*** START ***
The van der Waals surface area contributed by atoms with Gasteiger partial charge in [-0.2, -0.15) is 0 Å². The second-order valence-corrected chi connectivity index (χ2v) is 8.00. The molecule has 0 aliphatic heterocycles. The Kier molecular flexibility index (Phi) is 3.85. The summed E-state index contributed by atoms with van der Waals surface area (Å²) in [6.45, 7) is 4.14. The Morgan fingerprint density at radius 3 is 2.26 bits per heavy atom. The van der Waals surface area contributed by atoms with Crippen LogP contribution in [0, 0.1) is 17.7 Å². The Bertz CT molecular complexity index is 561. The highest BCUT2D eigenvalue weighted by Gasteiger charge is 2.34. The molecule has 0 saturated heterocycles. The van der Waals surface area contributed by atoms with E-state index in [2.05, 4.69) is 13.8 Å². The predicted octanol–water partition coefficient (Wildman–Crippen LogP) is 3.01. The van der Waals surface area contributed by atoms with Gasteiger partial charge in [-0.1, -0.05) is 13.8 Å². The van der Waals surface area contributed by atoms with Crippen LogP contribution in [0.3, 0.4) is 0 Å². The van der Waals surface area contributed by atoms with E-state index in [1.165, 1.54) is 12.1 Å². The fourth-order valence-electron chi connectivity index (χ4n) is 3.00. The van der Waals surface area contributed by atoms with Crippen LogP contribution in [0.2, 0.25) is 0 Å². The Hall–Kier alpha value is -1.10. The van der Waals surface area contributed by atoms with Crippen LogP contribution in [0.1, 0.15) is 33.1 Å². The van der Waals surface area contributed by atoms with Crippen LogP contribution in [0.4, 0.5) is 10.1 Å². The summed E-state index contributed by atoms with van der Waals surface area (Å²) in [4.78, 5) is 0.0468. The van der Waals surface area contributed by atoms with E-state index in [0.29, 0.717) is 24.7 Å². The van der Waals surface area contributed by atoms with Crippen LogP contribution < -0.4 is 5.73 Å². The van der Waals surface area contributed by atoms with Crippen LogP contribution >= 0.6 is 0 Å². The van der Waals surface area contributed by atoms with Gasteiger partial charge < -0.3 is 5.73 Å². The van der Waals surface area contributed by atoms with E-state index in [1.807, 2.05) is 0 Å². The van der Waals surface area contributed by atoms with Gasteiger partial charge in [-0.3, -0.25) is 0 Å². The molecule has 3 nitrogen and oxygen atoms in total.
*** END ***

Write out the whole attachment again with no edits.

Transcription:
The van der Waals surface area contributed by atoms with Gasteiger partial charge in [-0.2, -0.15) is 0 Å². The second-order valence-corrected chi connectivity index (χ2v) is 8.00. The molecule has 0 aliphatic heterocycles. The Kier molecular flexibility index (Phi) is 3.85. The summed E-state index contributed by atoms with van der Waals surface area (Å²) in [6.45, 7) is 4.14. The Morgan fingerprint density at radius 3 is 2.26 bits per heavy atom. The van der Waals surface area contributed by atoms with Crippen LogP contribution in [0, 0.1) is 17.7 Å². The Bertz CT molecular complexity index is 561. The highest BCUT2D eigenvalue weighted by Gasteiger charge is 2.34. The molecule has 0 saturated heterocycles. The van der Waals surface area contributed by atoms with E-state index in [2.05, 4.69) is 13.8 Å². The predicted octanol–water partition coefficient (Wildman–Crippen LogP) is 3.01. The van der Waals surface area contributed by atoms with Gasteiger partial charge in [-0.1, -0.05) is 13.8 Å². The van der Waals surface area contributed by atoms with Crippen LogP contribution in [0.3, 0.4) is 0 Å². The van der Waals surface area contributed by atoms with E-state index in [1.165, 1.54) is 12.1 Å². The fourth-order valence-electron chi connectivity index (χ4n) is 3.00. The van der Waals surface area contributed by atoms with Crippen LogP contribution in [0.2, 0.25) is 0 Å². The Hall–Kier alpha value is -1.10. The van der Waals surface area contributed by atoms with Crippen LogP contribution in [0.1, 0.15) is 33.1 Å². The van der Waals surface area contributed by atoms with Crippen LogP contribution in [0.4, 0.5) is 10.1 Å². The summed E-state index contributed by atoms with van der Waals surface area (Å²) in [4.78, 5) is 0.0468. The van der Waals surface area contributed by atoms with E-state index in [0.29, 0.717) is 24.7 Å². The van der Waals surface area contributed by atoms with Crippen LogP contribution < -0.4 is 5.73 Å². The van der Waals surface area contributed by atoms with Crippen LogP contribution >= 0.6 is 0 Å². The van der Waals surface area contributed by atoms with Gasteiger partial charge < -0.3 is 5.73 Å². The van der Waals surface area contributed by atoms with E-state index in [1.807, 2.05) is 0 Å². The van der Waals surface area contributed by atoms with Gasteiger partial charge in [-0.3, -0.25) is 0 Å². The molecule has 3 nitrogen and oxygen atoms in total.